A global warming research center at the London School of Economics got millions of dollars from UK taxpayers by taking credit for research it didn’t perform, an investigation by The Daily Mail revealed. The UK government gave $11 million dollars to the Centre for Climate Change Economics and Policy (CCCEP) in exchange for research that the organization reportedly never actually did. Many papers CCCEP claimed to have published to get government money weren’t about global warming, were written before the organization was even founded, or were written by researchers unaffiliated with CCCEP. The government never checked CCCEP’s supposed publication lists, saying they were “taken on trust,” according to the report. “It is serious misconduct to claim credit for a paper you haven’t supported, and it’s fraud to use that in a bid to renew a grant,” Professor Richard Tol, a climate economics expert from Sussex University whose research was reportedly stolen by CCCEP, told The Daily Mail. “I’ve never come across anything like it before. It stinks.” Researchers whose work was misrepresented were furious. One professor said CCEP’s actions were “a clear case of fraud – using deception for financial gain.”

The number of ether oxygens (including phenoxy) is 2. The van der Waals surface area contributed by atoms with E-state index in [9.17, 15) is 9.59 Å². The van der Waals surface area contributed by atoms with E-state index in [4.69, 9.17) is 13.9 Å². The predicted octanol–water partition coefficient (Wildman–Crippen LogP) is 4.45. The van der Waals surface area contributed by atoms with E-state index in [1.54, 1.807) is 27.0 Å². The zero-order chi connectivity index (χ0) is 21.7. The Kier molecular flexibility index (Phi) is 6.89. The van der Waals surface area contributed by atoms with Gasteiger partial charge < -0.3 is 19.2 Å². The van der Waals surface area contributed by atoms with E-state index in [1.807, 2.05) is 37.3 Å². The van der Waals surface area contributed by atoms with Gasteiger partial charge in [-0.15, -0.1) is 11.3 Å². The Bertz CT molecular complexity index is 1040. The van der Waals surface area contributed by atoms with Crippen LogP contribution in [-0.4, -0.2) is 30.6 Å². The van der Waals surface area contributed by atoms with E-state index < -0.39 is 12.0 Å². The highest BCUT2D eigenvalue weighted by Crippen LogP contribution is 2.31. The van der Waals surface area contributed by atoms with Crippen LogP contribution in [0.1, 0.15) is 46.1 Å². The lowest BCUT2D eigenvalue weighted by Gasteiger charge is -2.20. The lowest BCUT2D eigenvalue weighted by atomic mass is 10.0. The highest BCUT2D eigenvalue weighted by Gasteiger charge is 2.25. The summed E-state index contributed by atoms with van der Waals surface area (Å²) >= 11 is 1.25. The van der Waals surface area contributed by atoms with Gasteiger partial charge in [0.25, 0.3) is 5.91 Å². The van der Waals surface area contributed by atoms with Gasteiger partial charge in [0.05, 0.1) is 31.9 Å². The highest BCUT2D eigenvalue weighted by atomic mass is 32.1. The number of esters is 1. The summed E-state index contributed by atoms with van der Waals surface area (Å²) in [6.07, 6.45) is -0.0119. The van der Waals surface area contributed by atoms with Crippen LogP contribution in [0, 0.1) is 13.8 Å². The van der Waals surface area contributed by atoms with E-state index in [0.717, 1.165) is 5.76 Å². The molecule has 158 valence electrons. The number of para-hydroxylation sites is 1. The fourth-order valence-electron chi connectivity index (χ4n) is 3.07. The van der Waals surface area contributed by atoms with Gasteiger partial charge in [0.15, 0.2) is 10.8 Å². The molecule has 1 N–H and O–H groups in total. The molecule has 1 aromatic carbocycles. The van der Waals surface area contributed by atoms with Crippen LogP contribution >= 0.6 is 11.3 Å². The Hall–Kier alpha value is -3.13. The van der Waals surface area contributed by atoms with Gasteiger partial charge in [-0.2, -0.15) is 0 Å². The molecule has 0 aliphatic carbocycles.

CCCEP tried to falsely claim credit for research it never did while attempting to get another $5.4 million of government cash. That money would have covered its operations until 2018. “Our paper had no relationship to the CCCEP,” Tol said. “At the time, the CCCEP did not exist, and it only came into existence after the paper was published. Fraud means deception for financial gain. That is what this is.” Government and private grants have made CCCEP one of the most lavishly funded institutions of its kind in the world, as it has raised and spent about $37 million since 2008. Studies that receive financial support from the public sector don’t have to disclose it as an ethical conflict of interest, even when that support is in the millions of dollars. Recent studies in the U.S. — which the Environmental Protection Agency (EPA) uses to support the scientific case for its Clean Power Plan — saw the agency give $31.2 million, $9.5 million, and $3.65 million in public funds to lead authors, according to EPA public disclosures. The author who received $3.65 million, Charles Driscoll, even admitted to the Pittsburgh Post-Gazette that the result of his study was predetermined, saying “in doing this study we wanted to bring attention to the additional benefits from carbon controls.” Universities typically received about 50 percent of the money their researchers get in public funds if their investigations find positive results, making them deeply dependent upon federal funding and likely to encourage studies that will come to conclusions the government wants.